“Our audience has been steadily growing across both women and men,” beIN Sports North America managing director Antonio Briceño said in an email. (beIN, FOX and Paramount+ did not share their specific viewership numbers from WAFCON.)
“The Women’s Africa Cup of Nations is an important property for us, as it serves a dual purpose: elevating women’s sport, and female talent and profiles. We know tournaments such as these bring a long overdue spotlight onto the talent in women’s sport on and off the pitch, and we want to make sure that as many perspectives from international women’s sport [are] covered.”
By this time next year, the Women’s World Cup will already be in full swing in Australia and New Zealand. Because they reached the final four stage of WAFCON, Banyana Banyana earned an automatic bid to the tournament, along with Morocco, Zambia, and Nigeria. For Morocco and Zambia, which took second and third place at WAFCON, respectively, this will be their first World Cup.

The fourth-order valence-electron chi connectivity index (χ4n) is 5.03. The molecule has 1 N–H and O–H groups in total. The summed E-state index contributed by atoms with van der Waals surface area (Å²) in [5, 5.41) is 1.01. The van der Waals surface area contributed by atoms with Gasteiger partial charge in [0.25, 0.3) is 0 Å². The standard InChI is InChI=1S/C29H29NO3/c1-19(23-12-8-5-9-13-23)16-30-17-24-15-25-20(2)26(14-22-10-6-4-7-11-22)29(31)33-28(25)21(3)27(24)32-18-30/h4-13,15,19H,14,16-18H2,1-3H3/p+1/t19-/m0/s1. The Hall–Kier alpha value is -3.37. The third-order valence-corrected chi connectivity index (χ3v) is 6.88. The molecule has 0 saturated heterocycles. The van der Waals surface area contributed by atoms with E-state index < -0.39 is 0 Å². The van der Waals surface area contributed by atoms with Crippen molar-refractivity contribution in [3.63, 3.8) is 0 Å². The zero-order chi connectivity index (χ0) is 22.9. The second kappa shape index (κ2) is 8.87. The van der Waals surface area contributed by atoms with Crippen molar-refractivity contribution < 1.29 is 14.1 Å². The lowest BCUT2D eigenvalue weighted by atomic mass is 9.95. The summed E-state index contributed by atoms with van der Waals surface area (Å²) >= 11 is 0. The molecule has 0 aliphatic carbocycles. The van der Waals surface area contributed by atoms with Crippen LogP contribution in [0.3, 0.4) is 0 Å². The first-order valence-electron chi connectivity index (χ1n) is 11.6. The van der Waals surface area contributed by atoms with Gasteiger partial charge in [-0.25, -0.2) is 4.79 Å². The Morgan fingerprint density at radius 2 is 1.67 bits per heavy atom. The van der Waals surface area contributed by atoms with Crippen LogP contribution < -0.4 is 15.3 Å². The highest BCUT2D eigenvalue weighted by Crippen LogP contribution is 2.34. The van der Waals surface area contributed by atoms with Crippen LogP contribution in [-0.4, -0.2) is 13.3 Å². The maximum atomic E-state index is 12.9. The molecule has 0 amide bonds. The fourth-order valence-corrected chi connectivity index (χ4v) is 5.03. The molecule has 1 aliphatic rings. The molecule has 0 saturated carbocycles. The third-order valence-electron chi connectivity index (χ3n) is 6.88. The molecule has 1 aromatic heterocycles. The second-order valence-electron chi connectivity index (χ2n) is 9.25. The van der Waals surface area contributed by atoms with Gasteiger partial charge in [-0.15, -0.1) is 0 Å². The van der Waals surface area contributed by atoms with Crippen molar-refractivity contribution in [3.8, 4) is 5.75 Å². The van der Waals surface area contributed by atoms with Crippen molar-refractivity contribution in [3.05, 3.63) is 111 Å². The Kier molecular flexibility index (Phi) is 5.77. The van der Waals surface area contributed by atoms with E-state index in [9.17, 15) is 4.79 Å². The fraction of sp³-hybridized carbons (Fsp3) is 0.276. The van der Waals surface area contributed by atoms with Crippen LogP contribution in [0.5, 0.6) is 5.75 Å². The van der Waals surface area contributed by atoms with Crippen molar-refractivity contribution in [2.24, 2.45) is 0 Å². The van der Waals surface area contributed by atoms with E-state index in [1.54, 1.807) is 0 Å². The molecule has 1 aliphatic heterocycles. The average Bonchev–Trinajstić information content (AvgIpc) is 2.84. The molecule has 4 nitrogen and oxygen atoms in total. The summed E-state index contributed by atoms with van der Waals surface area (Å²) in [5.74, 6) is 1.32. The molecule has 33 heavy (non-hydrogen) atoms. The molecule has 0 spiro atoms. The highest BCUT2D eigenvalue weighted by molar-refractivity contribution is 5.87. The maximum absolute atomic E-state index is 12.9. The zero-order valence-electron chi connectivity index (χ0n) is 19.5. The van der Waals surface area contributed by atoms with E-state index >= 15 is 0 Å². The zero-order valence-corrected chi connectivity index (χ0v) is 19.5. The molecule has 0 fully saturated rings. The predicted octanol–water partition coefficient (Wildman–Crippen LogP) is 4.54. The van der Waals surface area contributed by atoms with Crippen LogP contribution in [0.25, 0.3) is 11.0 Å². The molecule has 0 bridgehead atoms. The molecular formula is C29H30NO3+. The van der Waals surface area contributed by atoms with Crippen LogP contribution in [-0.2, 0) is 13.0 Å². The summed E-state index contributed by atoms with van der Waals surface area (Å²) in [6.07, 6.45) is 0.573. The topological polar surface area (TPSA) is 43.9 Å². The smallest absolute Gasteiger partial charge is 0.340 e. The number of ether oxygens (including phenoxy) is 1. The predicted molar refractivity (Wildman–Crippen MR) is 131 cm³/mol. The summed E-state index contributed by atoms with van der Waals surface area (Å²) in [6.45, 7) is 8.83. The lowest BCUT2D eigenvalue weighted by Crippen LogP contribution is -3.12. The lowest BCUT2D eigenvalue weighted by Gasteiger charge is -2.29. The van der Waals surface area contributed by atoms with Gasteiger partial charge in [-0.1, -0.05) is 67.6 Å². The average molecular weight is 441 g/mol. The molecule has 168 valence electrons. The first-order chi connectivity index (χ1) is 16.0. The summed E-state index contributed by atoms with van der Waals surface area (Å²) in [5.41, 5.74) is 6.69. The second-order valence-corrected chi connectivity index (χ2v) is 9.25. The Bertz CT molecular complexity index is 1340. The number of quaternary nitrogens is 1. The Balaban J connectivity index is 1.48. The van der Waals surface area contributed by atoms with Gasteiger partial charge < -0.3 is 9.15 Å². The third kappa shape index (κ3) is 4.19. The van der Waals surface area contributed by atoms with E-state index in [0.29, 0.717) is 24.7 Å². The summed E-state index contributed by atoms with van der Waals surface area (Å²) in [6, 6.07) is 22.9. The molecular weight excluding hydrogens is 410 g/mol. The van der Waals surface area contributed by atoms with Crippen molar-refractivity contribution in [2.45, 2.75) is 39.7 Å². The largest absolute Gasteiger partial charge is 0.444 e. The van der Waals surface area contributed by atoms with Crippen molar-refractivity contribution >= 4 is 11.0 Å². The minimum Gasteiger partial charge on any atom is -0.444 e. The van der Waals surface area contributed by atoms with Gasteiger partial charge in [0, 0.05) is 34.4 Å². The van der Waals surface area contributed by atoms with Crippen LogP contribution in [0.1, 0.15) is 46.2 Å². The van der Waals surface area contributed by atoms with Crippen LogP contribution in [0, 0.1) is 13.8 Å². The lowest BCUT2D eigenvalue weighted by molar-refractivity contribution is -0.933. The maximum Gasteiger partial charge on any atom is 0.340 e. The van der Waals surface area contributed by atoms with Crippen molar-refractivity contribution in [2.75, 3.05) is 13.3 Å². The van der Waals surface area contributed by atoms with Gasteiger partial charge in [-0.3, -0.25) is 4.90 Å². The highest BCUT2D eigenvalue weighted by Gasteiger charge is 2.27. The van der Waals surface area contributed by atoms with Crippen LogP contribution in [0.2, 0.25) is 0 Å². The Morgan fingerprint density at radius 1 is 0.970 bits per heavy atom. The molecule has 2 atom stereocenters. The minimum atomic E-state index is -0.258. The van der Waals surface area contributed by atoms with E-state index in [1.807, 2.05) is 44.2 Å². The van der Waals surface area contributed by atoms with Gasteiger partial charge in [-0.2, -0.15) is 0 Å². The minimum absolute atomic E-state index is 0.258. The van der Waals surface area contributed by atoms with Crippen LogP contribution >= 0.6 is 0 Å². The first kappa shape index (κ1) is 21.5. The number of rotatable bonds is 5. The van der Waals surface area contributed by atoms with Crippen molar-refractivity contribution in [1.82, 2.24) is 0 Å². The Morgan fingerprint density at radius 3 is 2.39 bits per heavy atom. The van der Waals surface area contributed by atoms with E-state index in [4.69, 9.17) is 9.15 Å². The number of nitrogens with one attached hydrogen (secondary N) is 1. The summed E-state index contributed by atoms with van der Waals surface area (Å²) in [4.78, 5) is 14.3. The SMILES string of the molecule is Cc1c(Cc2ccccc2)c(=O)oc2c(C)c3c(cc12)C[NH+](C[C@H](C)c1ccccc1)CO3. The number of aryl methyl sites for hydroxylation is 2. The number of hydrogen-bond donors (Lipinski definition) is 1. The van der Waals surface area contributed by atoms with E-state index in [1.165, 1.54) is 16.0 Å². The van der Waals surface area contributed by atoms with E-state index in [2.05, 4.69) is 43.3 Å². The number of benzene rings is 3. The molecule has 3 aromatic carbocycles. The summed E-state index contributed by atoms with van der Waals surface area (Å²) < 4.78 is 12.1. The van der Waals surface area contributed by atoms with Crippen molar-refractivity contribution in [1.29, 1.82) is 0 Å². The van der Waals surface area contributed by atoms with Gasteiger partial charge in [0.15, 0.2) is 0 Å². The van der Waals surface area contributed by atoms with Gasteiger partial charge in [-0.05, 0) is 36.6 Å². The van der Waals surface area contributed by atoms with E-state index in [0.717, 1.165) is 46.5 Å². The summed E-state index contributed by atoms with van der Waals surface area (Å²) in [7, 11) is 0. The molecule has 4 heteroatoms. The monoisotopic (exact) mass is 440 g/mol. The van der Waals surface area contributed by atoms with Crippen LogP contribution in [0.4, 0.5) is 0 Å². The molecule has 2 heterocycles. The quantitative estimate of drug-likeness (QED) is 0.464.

Ellis isn’t surprised they made it.
“If you look at Morocco, it’s not by chance that they got to the final. They brought in a coach who’s won the UEFA Champions League twice,” she said, referring to Reynald Pedros, who managed Lyon, the legendary women’s soccer powerhouse, from 2017 to 2019.
“You look at Zambia’s team, this group of players who went to the U-17 World Cup in 2014 and last year played at the Olympics. You get left behind if you don’t move with the direction women’s football is going because talent alone is not going to keep you abreast. You have to put in the investment.”